Generally you object to certain people looking at certain other people for their own weird reasons. You have a both a daughter and a stepdaughter, and mentally you keep your nails sharpened to gouge out roving eyes on their behalf. Your daughter headed into the doors of her high school this morning in an outfit that made you see her through your own mother’s eyes: in my day those pants would have been ripped up for rags, missy. What are you, a circus performer? Your daughter’s tiny waist was fully exposed, a nip in the healthy column of fifteen-ness.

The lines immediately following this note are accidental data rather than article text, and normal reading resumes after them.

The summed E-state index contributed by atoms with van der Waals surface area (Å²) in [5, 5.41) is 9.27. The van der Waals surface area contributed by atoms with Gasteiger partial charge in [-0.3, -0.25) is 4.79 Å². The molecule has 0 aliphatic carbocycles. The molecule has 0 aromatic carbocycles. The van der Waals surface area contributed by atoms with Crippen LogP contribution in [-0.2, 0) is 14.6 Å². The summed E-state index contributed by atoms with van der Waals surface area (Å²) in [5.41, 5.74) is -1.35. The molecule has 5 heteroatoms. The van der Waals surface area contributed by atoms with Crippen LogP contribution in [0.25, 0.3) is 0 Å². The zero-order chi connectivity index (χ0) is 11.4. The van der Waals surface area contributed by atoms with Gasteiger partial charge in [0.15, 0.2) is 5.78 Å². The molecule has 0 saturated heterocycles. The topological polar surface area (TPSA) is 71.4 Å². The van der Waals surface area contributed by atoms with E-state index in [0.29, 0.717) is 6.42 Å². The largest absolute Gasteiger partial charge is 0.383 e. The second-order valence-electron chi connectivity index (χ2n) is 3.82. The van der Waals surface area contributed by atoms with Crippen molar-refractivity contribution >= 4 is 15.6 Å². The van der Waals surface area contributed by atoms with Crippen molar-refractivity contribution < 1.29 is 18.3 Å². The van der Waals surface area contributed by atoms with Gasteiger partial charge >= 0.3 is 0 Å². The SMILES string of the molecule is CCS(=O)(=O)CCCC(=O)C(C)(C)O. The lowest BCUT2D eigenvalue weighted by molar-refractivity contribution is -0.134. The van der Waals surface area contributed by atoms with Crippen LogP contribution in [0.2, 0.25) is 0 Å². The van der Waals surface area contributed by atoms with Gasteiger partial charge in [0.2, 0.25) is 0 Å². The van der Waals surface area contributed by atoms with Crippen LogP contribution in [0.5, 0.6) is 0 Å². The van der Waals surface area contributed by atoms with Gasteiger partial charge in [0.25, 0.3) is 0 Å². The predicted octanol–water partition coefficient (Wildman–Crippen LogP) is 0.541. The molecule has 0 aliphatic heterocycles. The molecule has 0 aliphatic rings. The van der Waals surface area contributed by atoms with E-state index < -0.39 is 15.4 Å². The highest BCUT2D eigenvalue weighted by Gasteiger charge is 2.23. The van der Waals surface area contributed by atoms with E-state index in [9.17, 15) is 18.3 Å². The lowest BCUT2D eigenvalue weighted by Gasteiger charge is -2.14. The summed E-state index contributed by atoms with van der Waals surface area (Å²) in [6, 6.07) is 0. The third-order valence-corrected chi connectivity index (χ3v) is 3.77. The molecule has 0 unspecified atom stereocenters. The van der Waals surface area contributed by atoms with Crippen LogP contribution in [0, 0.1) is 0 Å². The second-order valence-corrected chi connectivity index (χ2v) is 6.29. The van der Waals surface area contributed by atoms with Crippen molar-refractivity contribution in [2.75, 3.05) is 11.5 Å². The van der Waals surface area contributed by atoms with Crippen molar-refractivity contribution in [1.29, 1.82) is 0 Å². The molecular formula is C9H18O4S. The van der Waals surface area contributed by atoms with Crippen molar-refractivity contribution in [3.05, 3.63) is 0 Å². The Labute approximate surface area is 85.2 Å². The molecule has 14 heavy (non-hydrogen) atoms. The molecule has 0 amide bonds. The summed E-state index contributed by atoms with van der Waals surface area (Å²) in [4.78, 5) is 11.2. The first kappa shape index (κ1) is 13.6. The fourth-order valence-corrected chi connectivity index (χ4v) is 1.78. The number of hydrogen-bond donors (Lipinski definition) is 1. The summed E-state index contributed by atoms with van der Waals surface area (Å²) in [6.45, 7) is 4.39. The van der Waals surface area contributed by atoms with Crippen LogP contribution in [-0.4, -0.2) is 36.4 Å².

“People will see your belly button,” you had said, as mildly as you could.
“Everybody has a belly button,” she said back, even milder.
You thought of your own belly button, where you could now comfortably store a penny, or even two, and wanted to laugh. Was your waist ever like your daughter’s? You remember a seamstress, long ago, admiring your figure. Darling, she said, crawling in a circle at your feet while she pinned up the hem of a full skirt she was making for you out of silk. The skirt was for a dance and you were nineteen. It was pale, a girlish color. “Like butterfly wings,” the seamstress said, stroking the fabric, and then a minute later added shyly, “Some people say if you see a blue butterfly you can make a wish on it.”